Scientists reengineer red-blood cells for new vaccine delivery method

by mcardinal

Lauren Dempsey, MS in Biomedicine and Law, RN, FISM News 


Researchers at McMaster University in Ontario have found a way to “reengineer” the surface of red blood cells to give the cells the ability to safely and easily transfer pharmaceuticals throughout the body, that they believe will provide a further tool in the fight against COVID-19.

The team of researchers found that by modifying red blood cells they could initiate an immune response to fight COVID-19. The study was only conducted in mice, but the results prove to be very promising. 

Sebastian Himbert, lead author on the study and a recent graduate student in the Department of Physics & Astronomy at McMaster, said that the researchers “have developed a method where we can trigger an immune response without the use of genetic material and yet we are able to synthesize these particles in a very short amount of time.” 

The current research, which was published in PLOS ONE last week, builds off of previous studies that used modified red blood cells to target infections or to treat diseases like cancer or Alzheimer’s. The process “is efficient and can be completed in one day in the lab” according to Himbert and will help to reduce medication doses and therefore adverse events following treatment.

Maikel Rheinstadter, a senior supervisor on the paper and a professor in the Department of Physics & Astronomy at McMaster pinpoints this as an issue with the current mRNA vaccines saying that the “current vaccine delivery methods often cause drastic immune system reactions and have short-lived responses.”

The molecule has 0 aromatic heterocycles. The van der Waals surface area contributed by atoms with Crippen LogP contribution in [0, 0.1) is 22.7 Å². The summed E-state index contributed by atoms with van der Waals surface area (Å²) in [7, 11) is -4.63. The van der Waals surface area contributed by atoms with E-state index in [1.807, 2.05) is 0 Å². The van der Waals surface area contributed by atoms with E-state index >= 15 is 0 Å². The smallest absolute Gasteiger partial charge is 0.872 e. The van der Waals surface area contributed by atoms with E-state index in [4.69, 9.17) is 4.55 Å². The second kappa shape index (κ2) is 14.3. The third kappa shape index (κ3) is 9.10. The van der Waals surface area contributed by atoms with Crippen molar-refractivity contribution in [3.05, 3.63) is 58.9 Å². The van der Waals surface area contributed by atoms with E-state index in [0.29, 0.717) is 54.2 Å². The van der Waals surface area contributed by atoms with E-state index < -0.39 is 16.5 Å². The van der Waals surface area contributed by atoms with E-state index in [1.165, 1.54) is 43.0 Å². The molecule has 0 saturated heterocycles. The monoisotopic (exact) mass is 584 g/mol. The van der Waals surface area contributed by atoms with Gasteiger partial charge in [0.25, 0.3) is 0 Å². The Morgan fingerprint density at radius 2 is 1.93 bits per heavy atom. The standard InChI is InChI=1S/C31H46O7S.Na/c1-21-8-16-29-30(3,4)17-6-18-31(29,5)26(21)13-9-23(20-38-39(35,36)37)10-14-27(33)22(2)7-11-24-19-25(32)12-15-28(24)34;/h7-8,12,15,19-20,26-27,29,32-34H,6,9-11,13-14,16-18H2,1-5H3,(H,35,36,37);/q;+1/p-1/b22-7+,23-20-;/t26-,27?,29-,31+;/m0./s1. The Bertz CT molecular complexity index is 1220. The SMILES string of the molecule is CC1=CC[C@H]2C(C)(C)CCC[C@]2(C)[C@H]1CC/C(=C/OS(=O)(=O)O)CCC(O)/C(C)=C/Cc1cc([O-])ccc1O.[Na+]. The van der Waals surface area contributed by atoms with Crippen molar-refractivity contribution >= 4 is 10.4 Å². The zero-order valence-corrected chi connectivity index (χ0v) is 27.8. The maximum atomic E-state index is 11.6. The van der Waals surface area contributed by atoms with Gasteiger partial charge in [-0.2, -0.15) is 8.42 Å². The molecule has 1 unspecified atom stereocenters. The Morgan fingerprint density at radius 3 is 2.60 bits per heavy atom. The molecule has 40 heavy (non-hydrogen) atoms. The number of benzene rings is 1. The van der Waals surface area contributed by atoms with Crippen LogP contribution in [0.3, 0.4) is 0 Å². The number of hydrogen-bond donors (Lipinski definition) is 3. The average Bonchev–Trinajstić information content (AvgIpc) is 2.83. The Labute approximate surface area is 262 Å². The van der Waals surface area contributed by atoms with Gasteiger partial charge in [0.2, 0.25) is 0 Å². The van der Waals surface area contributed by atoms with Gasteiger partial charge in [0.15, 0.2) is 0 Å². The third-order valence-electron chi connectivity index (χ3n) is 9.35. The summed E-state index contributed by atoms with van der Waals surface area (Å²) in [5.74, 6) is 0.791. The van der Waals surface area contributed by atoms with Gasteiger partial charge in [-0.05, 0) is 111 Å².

The team of researchers removed everything from the red blood cells, creating a transport system for the virus to be introduced to the body without using genetic material. The membrane of the red blood cells were embedded with the SARS-CoV-2 spike protein, making the cells virus-like particles which resembled a coronavirus. These cells then trigger an immune response and produce antibodies in the mice.

The modified red blood cells “can potentially lead to antibody production, higher central memory T cell, and lower regulatory T cell response when delivered to the spleen.”

Researchers say that this process is completely harmless. Rheinstadter explains that “this platform makes our own blood cells smart in many different ways.” They have essentially created a technology by “using our own cells much like nanorobots inside of our bodies and whenever they see a disease, they can fight it.”

The researchers believe that this technology can be used against different variants of COVID-19 and could be used in other vaccines or therapeutics. Dawn Bowdish, Professor of Medicine at McMaster and Canada Research Chair in Aging & Immunity and co-author of the paper praised the team’s work saying “this is the kind of creative, interdisciplinary research that McMaster is known for. It was exhilarating working with physicists, structural biologists and immunologists to design a radically different vaccine platform.”

More research needs to be done, such as “toxicity evaluations and pathological analysis including vasculitis, and options for intramuscular administration.” However, the authors believe that this platform will be useful going forward, especially as an efficient option to create vaccines in case of future global pandemics.